Willy Loman: Failure of a Man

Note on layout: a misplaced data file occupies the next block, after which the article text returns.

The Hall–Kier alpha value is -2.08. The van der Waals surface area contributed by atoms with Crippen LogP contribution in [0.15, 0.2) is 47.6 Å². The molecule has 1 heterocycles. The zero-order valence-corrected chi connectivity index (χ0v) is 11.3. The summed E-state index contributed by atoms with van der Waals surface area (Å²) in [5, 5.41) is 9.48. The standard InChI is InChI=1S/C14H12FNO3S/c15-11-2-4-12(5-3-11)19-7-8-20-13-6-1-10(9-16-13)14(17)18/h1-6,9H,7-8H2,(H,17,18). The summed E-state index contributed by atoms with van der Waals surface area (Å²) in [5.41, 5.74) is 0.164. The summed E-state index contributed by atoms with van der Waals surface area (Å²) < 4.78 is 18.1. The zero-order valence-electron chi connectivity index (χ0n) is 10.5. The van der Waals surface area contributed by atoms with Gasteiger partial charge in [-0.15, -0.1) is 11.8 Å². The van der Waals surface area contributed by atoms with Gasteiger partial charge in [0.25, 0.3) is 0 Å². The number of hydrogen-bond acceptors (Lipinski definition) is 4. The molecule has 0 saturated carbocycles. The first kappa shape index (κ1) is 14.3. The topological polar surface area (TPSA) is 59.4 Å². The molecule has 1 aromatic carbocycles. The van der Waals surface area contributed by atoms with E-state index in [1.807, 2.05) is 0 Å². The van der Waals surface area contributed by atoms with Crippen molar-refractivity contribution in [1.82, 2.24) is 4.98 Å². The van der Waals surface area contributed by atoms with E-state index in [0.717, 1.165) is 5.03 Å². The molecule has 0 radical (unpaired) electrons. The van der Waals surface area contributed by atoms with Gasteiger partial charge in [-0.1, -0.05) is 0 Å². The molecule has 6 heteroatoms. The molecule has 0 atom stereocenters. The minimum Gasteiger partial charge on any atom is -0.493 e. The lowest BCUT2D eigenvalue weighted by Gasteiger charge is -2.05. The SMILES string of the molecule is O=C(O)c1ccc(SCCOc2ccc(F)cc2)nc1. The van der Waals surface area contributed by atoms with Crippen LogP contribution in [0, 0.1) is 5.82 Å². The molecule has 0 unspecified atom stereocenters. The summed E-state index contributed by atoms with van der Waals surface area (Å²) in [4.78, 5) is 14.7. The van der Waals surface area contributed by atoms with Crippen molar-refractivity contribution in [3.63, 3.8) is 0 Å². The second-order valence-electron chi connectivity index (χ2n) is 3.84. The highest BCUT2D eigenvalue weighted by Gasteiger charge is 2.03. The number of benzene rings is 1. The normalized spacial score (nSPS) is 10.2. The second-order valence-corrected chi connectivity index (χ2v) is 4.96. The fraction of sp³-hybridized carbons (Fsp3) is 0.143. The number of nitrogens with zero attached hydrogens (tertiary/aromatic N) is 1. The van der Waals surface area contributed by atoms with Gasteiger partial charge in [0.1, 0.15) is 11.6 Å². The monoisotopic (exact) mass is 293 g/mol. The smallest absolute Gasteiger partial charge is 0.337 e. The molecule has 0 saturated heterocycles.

In Arthur Miller's Death of a Salesman, Willy Loman is an example of a failure as a good father. He did not discipline his sons well by not punishing them. He did not set a good example to his sons by not admitting his faults. He did not make his family his number one priority. Instead, it was his work, coming before his family, his friends, and even himself. Not only is Willy Loman not a good father and husband, but he was a failure by not becoming successful, not achieving the American Dream. Willy is not a good father for many reasons. He made his occupation his number one priority. For years, he traveled for his work many times that he never had the opportunity to truly get to know his own sons. As a result he did not love them as a father should, his love for his son, Biff, was based on his achievements as an athlete. And when Biff was not able to go to University of Virginina, Willy was so devastated that he no longer loved Biff how he once did before. He was disgusted that Biff had become a bum, Biff had different jobs working at farms. Willy wants Biff to be the successful man that he never was and feels that Biff will not achieve success in the occupation he has taken. Furthermore, Willy was unable to admit his faults. His pride was so great that he even lied to his own family, borrowing money weekly from his neighbor, Charley, and then saying it was his salary. He tried to justify his affair with a strange woman when caught by Biff. He did not admit that he had made mistakes because he did not want to sacrifice his pride. Solely, Willy failed to be a good father. Instead, as a father, he was a pathetic and selfish failure. Willy was not a good example of a role model. He was never successful, even in his prime, yet he lived in a daydream of the "good old days", refusing to accept reality. He was not respected, even by his sons, and most frequently was disregarded by those around him. Even at his funeral, the only people...
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